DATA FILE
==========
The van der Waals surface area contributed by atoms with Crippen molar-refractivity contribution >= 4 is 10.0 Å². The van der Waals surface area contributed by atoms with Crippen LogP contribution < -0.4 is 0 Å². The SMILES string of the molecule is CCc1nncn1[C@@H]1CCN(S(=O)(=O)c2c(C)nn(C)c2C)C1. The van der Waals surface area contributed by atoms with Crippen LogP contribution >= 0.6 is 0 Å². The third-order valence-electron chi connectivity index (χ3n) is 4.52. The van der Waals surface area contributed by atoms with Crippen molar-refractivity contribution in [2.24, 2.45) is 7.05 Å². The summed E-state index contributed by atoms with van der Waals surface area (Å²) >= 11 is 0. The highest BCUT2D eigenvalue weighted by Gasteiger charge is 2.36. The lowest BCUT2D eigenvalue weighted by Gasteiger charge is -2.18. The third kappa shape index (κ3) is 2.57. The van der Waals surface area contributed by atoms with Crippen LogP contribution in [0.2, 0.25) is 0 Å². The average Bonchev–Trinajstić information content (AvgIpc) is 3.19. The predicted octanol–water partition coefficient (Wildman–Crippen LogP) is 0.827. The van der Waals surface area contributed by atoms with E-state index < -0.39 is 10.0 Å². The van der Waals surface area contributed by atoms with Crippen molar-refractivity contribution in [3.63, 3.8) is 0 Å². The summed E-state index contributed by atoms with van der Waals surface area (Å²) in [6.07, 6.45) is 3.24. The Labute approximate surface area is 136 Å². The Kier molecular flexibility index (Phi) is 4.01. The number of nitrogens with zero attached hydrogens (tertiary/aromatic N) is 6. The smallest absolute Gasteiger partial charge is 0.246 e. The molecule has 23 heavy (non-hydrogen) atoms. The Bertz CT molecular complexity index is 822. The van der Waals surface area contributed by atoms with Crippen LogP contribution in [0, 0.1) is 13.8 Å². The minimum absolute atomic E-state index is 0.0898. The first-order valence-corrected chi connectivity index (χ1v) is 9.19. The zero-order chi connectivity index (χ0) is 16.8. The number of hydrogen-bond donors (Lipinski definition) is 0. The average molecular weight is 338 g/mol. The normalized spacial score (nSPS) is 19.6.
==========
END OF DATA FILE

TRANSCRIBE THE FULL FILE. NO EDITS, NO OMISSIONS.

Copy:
The van der Waals surface area contributed by atoms with Crippen molar-refractivity contribution >= 4 is 10.0 Å². The van der Waals surface area contributed by atoms with Crippen LogP contribution < -0.4 is 0 Å². The SMILES string of the molecule is CCc1nncn1[C@@H]1CCN(S(=O)(=O)c2c(C)nn(C)c2C)C1. The van der Waals surface area contributed by atoms with Crippen LogP contribution >= 0.6 is 0 Å². The third-order valence-electron chi connectivity index (χ3n) is 4.52. The van der Waals surface area contributed by atoms with Crippen molar-refractivity contribution in [2.24, 2.45) is 7.05 Å². The summed E-state index contributed by atoms with van der Waals surface area (Å²) >= 11 is 0. The highest BCUT2D eigenvalue weighted by Gasteiger charge is 2.36. The lowest BCUT2D eigenvalue weighted by Gasteiger charge is -2.18. The third kappa shape index (κ3) is 2.57. The van der Waals surface area contributed by atoms with Crippen LogP contribution in [0.2, 0.25) is 0 Å². The average Bonchev–Trinajstić information content (AvgIpc) is 3.19. The predicted octanol–water partition coefficient (Wildman–Crippen LogP) is 0.827. The van der Waals surface area contributed by atoms with E-state index < -0.39 is 10.0 Å². The van der Waals surface area contributed by atoms with Crippen molar-refractivity contribution in [3.63, 3.8) is 0 Å². The summed E-state index contributed by atoms with van der Waals surface area (Å²) in [6.07, 6.45) is 3.24. The Labute approximate surface area is 136 Å². The Kier molecular flexibility index (Phi) is 4.01. The number of nitrogens with zero attached hydrogens (tertiary/aromatic N) is 6. The smallest absolute Gasteiger partial charge is 0.246 e. The molecule has 23 heavy (non-hydrogen) atoms. The Bertz CT molecular complexity index is 822. The van der Waals surface area contributed by atoms with Crippen LogP contribution in [0, 0.1) is 13.8 Å². The minimum absolute atomic E-state index is 0.0898. The first-order valence-corrected chi connectivity index (χ1v) is 9.19. The zero-order chi connectivity index (χ0) is 16.8. The number of hydrogen-bond donors (Lipinski definition) is 0. The average molecular weight is 338 g/mol. The normalized spacial score (nSPS) is 19.6.